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What Trump Election Holds for Indigenous Nations

What does Donald Trump's election mean for indigenous nations? Will his form of aggressiveness be the new norm for this country?
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During the recent election debacle I was driving back to Minnesota from New York. I watched some of the election results in my motel room and found that I wasn’t that surprised that Trump was pretty much “running the table” on Clinton.

On the ride out I passed from Minnesota through Wisconsin, Illinois, Indiana, Ohio and finally arriving in western New York. All along the trip I could see that Trump signs were out-numbering Clinton signs, especially in the rural areas. All the while the commentators and pundits were saying that Trump didn’t have much of a “ground game” and that Clinton was running a “well oiled” campaign to get out the vote. Every time I heard this I was wondering, where did all of these signs come from?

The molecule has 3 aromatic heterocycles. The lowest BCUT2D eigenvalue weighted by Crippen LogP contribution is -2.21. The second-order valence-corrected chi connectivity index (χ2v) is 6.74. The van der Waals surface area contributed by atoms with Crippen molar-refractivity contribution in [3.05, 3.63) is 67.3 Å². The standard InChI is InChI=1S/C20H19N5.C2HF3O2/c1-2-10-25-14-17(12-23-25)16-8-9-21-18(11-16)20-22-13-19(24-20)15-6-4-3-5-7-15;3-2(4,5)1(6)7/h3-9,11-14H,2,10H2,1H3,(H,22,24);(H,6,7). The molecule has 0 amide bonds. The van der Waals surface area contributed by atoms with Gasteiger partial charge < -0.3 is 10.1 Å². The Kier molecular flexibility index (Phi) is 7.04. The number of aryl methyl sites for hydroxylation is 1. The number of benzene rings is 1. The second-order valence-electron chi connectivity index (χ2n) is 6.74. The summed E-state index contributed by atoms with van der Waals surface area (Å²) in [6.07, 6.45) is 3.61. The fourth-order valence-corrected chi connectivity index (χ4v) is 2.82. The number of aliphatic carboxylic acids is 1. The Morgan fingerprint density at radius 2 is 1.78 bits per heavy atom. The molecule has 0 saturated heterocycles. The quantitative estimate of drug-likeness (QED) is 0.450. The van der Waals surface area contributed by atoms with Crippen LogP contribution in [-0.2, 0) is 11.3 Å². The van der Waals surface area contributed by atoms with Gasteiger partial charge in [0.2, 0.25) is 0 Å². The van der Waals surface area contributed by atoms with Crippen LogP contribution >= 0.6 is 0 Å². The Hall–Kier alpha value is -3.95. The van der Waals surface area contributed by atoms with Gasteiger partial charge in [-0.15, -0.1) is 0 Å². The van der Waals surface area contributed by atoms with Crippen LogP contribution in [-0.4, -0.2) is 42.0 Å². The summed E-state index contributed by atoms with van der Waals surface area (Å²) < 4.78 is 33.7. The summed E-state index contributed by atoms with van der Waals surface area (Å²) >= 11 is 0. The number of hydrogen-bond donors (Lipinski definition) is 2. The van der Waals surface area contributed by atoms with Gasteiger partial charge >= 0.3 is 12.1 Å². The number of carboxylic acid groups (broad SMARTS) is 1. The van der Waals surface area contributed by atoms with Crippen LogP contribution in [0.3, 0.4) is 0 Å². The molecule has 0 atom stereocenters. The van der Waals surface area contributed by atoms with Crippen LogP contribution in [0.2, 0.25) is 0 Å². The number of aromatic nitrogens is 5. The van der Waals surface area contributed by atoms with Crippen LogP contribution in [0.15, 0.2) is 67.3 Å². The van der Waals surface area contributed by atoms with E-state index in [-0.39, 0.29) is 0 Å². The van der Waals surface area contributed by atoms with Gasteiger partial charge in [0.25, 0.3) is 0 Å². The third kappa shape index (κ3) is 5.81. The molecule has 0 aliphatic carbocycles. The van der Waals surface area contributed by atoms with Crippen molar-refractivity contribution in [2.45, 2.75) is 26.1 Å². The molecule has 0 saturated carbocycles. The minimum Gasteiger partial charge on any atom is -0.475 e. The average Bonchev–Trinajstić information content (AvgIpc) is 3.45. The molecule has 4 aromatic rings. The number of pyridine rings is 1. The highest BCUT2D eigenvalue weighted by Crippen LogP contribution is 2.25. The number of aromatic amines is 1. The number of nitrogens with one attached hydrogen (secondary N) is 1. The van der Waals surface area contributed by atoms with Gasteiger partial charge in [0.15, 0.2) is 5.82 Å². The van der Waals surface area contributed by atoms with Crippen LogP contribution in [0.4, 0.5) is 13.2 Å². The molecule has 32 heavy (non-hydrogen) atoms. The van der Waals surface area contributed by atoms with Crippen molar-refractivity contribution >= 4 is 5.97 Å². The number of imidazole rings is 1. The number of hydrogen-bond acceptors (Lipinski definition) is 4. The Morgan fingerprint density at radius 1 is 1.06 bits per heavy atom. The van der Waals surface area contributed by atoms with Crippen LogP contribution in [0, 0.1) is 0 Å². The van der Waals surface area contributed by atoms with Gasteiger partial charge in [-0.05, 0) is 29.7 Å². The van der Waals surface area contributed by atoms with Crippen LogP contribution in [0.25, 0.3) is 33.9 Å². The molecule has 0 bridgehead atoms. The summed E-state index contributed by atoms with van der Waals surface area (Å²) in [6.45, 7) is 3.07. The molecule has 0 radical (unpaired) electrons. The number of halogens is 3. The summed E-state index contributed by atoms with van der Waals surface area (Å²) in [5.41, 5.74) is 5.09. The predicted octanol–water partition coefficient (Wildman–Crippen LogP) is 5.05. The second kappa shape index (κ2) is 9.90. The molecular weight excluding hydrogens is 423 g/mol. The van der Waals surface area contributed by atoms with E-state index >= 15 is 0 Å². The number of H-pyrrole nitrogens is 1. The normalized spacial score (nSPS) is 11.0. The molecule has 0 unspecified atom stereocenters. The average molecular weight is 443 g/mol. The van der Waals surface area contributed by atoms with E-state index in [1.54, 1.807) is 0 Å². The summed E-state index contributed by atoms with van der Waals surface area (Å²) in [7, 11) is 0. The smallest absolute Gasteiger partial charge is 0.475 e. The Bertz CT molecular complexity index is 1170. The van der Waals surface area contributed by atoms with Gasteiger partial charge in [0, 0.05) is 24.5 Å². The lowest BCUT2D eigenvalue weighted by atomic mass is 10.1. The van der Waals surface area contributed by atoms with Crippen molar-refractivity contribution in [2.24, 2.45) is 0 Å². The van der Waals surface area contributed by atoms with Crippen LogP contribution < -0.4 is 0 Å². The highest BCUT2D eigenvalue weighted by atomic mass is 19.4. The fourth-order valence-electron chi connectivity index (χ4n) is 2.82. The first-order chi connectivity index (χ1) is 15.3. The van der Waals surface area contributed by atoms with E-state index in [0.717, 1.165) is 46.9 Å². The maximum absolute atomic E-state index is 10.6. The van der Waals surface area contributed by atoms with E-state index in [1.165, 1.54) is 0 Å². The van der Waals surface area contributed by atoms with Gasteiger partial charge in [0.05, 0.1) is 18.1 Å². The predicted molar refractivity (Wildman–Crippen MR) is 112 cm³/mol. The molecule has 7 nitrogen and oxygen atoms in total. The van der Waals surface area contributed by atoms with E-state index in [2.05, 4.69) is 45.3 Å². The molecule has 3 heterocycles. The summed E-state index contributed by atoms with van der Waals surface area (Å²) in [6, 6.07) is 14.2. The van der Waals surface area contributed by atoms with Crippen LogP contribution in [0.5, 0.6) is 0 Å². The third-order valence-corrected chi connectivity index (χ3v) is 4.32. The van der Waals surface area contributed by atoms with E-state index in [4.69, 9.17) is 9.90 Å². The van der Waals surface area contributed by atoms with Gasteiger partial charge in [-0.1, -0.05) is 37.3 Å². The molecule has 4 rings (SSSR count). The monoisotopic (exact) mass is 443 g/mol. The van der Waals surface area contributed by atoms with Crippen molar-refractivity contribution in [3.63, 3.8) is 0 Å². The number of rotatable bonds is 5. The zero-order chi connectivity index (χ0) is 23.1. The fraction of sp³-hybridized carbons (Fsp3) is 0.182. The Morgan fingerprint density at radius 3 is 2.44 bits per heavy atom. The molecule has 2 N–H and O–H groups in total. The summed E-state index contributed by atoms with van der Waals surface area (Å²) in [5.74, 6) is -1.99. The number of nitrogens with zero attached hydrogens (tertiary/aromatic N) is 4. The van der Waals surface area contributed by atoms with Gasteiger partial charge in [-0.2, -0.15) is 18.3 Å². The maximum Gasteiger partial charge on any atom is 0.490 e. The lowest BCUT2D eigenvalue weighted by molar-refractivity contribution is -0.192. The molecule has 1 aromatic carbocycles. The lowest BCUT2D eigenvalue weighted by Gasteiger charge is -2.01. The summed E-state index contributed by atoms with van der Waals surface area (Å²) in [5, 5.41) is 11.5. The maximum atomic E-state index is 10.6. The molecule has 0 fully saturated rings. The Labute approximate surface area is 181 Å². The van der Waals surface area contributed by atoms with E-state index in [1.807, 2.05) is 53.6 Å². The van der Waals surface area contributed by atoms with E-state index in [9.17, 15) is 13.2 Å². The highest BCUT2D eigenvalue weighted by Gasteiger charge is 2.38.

Clearly someone was doing some organizing and at the minimum getting these signs into people’s hands so they could post them up. Maybe it was a new style of campaigning, one that wasn’t following the old political organizing models of past campaigns. This would be consistent with how Trump’s entire campaign approach was going.

What we heard and saw was loud, obnoxious, offensive, and fear mongering. And it was resonating and getting amplified by lots of the so-called “working class” white folks.

I think for a lot of Indigenous folks this looked and sounded all too familiar. What was new was that there was a national personality saying these outrageous things out loud. As the campaign dragged on we could also see how he was giving the local folks permission to echo and amplify what he was saying. For them, they finally had a national figure that talked like them and held the same beliefs. To me, that’s the “secret” of his success.

Things are pretty liberal on the two coasts and in a few urban areas in the interior. But there are large swaths of land, people and communities in between where Trump’s language, attitude and aggressiveness are the norm.

For Indigenous folks this is exactly how the border towns around our territories look, sound and feel like. The dominant liberal political correctness has kept a lid on these folks but we began to see the lid coming off with the rise of the Tea Party. Trump’s rise has been propelled by the energy of the anger, resentment, and fear these folks have kept contained for decades.